Officially called the Solomon R. Guggenheim Museum but locally just called “The Guggenheim”, this is one of the more famous and more controversial museums in New York City. The exterior design of the building is probably more famous than anything inside of it, and that notable look has at least as many detractors as it does fans. This is a modern art museum, which also makes it something that many people will not appreciate. If you are looking for classical art you are better off spending even more time at the Metropolitan Museum of Art, which is just a few blocks away.
A brief history of the Guggenheim
Solomon Guggenheim was from a wealthy mining family, and later in life he became a serious art collector. He commissioned famous architect Frank Lloyd Wright to design his New York City modern art museum, while his collection was kept in a temporary museum location. Guggenheim died in 1949, and the new building was finally built between 1957 and 1959. When it opened it cost only 50 cents and now it costs $18 for adults.
What you’ll see inside
This is a modern art museum with a huge collection, much of it originally belonging to Guggenheim itself, although many newer works have been purchased and donated. Pablo Picasso, Vincent van Gogh, and Marc Chagall are three of the most famous “modern artists” so if you are fond of that sort of thing you’ll probably enjoy this collection. You’ll also find works from Paul Cezanne, Fernand Leger, Paul Klee, Robert Mangold, Jackson Pollack, and Richard Serra, among others.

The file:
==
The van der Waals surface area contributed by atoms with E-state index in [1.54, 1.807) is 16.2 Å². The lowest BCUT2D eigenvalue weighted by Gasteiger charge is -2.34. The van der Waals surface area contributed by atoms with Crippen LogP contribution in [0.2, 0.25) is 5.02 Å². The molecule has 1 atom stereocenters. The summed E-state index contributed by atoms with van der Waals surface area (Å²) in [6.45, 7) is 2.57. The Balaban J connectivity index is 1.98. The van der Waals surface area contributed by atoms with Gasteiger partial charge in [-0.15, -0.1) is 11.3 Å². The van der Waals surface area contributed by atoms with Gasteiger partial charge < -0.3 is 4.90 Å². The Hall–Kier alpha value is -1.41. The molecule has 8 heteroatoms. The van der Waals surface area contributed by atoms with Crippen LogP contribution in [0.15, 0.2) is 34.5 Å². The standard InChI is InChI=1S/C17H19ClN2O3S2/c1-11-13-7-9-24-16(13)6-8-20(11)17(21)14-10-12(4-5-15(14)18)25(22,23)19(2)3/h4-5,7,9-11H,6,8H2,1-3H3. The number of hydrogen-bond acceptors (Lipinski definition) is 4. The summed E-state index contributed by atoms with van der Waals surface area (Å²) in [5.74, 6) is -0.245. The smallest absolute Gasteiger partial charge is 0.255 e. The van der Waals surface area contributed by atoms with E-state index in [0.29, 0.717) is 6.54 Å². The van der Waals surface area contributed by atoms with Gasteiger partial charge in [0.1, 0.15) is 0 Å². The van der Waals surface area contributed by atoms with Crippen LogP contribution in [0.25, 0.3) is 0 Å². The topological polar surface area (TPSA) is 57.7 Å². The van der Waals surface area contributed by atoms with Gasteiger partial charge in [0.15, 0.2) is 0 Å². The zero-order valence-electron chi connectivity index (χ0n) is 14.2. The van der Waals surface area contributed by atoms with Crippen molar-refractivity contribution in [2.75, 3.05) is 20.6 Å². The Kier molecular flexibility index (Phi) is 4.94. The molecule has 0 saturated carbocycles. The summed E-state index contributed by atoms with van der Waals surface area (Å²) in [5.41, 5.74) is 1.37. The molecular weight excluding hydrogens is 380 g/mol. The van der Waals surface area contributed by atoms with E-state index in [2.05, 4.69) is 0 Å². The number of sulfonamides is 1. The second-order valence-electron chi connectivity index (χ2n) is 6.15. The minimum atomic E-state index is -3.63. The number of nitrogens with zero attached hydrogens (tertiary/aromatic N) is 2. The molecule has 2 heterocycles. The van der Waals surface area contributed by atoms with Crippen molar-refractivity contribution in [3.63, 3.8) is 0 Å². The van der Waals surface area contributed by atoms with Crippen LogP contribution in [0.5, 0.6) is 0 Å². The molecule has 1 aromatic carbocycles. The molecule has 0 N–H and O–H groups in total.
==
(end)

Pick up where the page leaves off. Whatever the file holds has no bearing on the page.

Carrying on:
The interesting part of visiting this teacup-shaped museum
Most of the works are displayed along the walls where an extremely long ramp winds up the entire inside of the building. Many who visit get as much of a thrill from riding up the elevator and then walking down the spiral ramp all the way as they do from actually looking at the paintings.
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Hours and admission price
Saturday — Wednesday 10 a.m. to 5:45 p.m. â€¨
Fridays – 10 a.m. to 7:45 p.m. â€¨
Students and Seniors (65 years +) with valid ID $15â€¨
Children under 12 Free
Friday evenings are free, sort of
One evening per week, the Guggenheim joins many other NYC museums by offering free admission with a “donation.” Here they call it “pay as you wish” so they are hoping you might pay quite a bit, but plenty of cheapskate locals will offer up $1. Promotional times like this always get really crowded, so if you have your heart set on seeing this museum it might actually be better to come any other time. Lines to get in are long and the ramps will be swamped every Friday evening.
- Tickets are sold from 5:45—7:15 p.m.
- The museum closes at 7:45 p.m.
The Guggenheim is just a few blocks north of the Metropolitan Museum of Art. The closest subway line is the Lexington, where you can catch the 4, 5, or 6 train, and get off at 86th Street. From there you’ll walk 3 short blocks west and 3 short blocks north, to 5th Avenue and 89th Street.
Location and map
Solomon R. Guggenheim Museum
1071 5th Avenue (at 89th Street)
New York, New York, 10128